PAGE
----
CHICAGO -- President-elect Barack Obama announced more members of his economic team and pledged a review Tuesday of all federal spending, saying "if we are going to make the investments we need, we also need to shed the spending we don't need."
Obama named Peter Orszag to head the Office of Management and Budget and named Rob Nabors as deputy director. At a news conference to announce the appointments, Obama again recited a familiar campaign pledge — to go over the federal budget "line by line" to cut wasteful spending and obsolete programs.
"Given the extraordinary circumstances that we find ourselves in, however, I think it is important for the American people to know we are putting together a first-class team, and that we don't intend to stumble into the next administration. We intend to hit the ground running," Obama said.
Orszag directs the Congressional Budget Office, which provides budget and financial analysis for Congress. Nabors is the staff director of the House Appropriations committee.
Obama used the opportunity to talk at length about federal spending, saying overhauling the budget process "is not an option. It's a necessity."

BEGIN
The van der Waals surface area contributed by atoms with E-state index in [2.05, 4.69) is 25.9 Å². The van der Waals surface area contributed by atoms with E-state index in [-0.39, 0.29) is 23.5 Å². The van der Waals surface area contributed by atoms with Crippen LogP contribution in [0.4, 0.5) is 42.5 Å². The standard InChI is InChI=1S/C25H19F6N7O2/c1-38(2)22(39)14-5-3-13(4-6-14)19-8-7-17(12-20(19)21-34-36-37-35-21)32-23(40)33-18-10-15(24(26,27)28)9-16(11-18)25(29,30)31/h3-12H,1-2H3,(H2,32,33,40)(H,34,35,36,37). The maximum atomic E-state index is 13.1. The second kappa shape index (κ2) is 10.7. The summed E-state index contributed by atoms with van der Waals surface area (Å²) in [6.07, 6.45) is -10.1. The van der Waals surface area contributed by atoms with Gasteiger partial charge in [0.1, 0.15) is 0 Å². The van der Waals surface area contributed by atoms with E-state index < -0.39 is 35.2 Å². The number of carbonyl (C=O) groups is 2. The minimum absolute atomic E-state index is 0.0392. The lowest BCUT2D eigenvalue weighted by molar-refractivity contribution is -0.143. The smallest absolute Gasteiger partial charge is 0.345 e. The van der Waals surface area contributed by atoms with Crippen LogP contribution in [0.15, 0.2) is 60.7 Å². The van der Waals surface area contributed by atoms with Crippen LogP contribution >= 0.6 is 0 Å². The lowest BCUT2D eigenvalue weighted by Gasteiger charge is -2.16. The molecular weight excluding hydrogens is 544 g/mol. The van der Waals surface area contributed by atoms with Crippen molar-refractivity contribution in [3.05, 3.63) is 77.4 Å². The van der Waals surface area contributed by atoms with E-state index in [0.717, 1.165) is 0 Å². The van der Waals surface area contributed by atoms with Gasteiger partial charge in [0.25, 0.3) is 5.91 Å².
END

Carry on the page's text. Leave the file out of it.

"This isn't about big government or small government. It's about building a smarter government that focuses on what works," he said.
The president-elect claimed he had been given a mandate by voters to "not continue the same old practices."
Obama's discussion of spending came a day after he said he would make improving the economy a higher priority than cutting the budget deficit. He called on Congress to approve an economic stimulus program soon after his inauguration — with an estimated cost of as high as $700 billion.
Tuesday, he said the deficit issue must be addressed "as soon as the recovery is well underway."
The president-elect said he would have additional appointments to his economic team in the coming days. Another news conference has been scheduled Wednesday.
Obama is already starting in the red. The federal government reported a record deficit of $237.2 billion in October, which reflected only a portion of the $700 billion Congress approved last month to rescue the financial markets. The government's red ink has been rising over the past eight years, reversing a surplus achieved during the Clinton administration.
Leonard Burman, director of the nonpartisan Tax Policy Center, said Timothy Geithner and Lawrence Summers reflect both the need for a large-scale stimulus to the economy and for fiscal restraint once the economy shows signs of improvement.
"What's good about the appointments that Obama has made is that it suggests, in ways that his campaign never did, that he really understands this," Burman said.
Contributing: Associated Press; Randy Lilleston in McLean, Va.